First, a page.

Can the Ballan ladies work out who painted these? 

Later- the Ballan ladies scored 7/12; very creditable.





Rene Magritte, 1898-1967, Belgian
The Human Condition, 1934, 100 x 81 cm
Oil on canvas,
National Gallery of Art, Washington
 
Magritte was a surrealist. His super-realistic, restrained compositions provoke interest, curiosity and perhaps anxiety; certainly much exercising of the mind. ‘The Human Condition’ is a portrait of imaginative time shifting.
We see a painting on an easel superimposed on the actual landscape seen through a window. Does the picture hide the landscape behind it? Certainly the parts of painting and landscape which adjoin are geographically consistent. However the painting must have been done before it was placed against the window and is a representation of reality, not reality itself, so picture and landscape can not be the ‘same’ thing even though there is no difference between them. They are also both part of the artists painting called, ‘The Human Condition’. Here is a window on to a significant human problem: what is real and what is not? And is time as fixed as we believe?





Grace Crossington-Smith, 1892-1984
Interior, 1958
Oil on composition board, 91 x 58 cm
Queensland Art Gallery, Brisbane
 
A Sydney modernist, Smith went to Europe 1912-14 returning with up-to-date knowledge of the Post Impressionist painters and Modernists of Europe, particularly Paris. She painted for most of her long working life in an intimate style using short deliberate brush strokes which had the effect of splitting light into prisms. Many of her works were set in the family home in Sydney and have us looking around rooms, into mirrors and in or out through windows or doors.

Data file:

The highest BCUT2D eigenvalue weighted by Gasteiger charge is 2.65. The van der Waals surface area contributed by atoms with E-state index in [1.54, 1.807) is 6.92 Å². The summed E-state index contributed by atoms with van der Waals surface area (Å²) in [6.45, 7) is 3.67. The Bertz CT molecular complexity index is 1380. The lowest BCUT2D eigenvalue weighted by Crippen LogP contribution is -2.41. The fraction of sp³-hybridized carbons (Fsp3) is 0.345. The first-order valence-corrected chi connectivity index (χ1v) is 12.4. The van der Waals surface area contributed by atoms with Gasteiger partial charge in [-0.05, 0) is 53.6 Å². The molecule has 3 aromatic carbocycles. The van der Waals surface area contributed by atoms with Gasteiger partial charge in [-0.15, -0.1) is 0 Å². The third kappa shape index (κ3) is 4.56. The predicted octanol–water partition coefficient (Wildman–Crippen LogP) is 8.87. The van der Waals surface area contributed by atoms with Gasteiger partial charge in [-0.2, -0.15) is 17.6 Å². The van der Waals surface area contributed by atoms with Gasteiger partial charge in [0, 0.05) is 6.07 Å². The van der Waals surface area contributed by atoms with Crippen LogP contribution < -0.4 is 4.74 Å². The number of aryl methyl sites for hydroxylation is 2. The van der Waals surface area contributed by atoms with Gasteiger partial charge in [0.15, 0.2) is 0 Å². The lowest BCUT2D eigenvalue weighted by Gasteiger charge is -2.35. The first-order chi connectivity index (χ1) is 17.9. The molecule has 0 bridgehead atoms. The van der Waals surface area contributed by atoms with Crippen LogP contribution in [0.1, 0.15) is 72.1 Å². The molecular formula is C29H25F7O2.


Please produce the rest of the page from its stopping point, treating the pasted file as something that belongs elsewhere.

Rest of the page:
‘Interior’ is a typical ‘indoor still life’. Three vases and a jug stand on a table over which a cloth is casually draped. Walls, curtains and a set of cupboards fill out the background. The picture sparkles with light bringing life and harmony to the quiet domestic scene. At any moment someone is going to come along and place flowers in a vase or re-arrange the cloth. Here is a window into the dignity of daily life.





Lina Bryans, 1909-2001, Australian (born in Germany)
The Babe is Wise (Portrait of Jean Campbell), 1942
Oil on canvas, 94 x 73 cm
National gallery of Victoria, Melbourne
 
An important member of the Melbourne Modernist movement, Bryans painted in a bold expressionist style. She was something of a doyen of the Melbourne Art scene and her home at Darebin in Melbourne was a well known meeting-place.
 
‘The Babe is Wise’ is tantalisingly painted. Set diagonally right to left-not the safest compositional placement- Jean Campbell leans to her right and toward us. She is set against a sketchily-painted ground with enough tonal variation to attract us around the picture once we have finished with the figure. But it is the figure, and particularly the face, which catch our attention. The face is painted with great deliberation whereas the rest of the body and clothes are sketched in. The black-banded, red hat set at the jauntiest of angles encourages us to speculate on just what it is the babe might be wise about. Whatever it is, she may be about to tell us! Here is a window on to an intimate moment in life which we are about to share with the sitter.





Edward Hopper, 1882-1967, American
Chair Car, 1965
Oil on canvas, 102 x 127 cm
Berry Hill Gallery, New York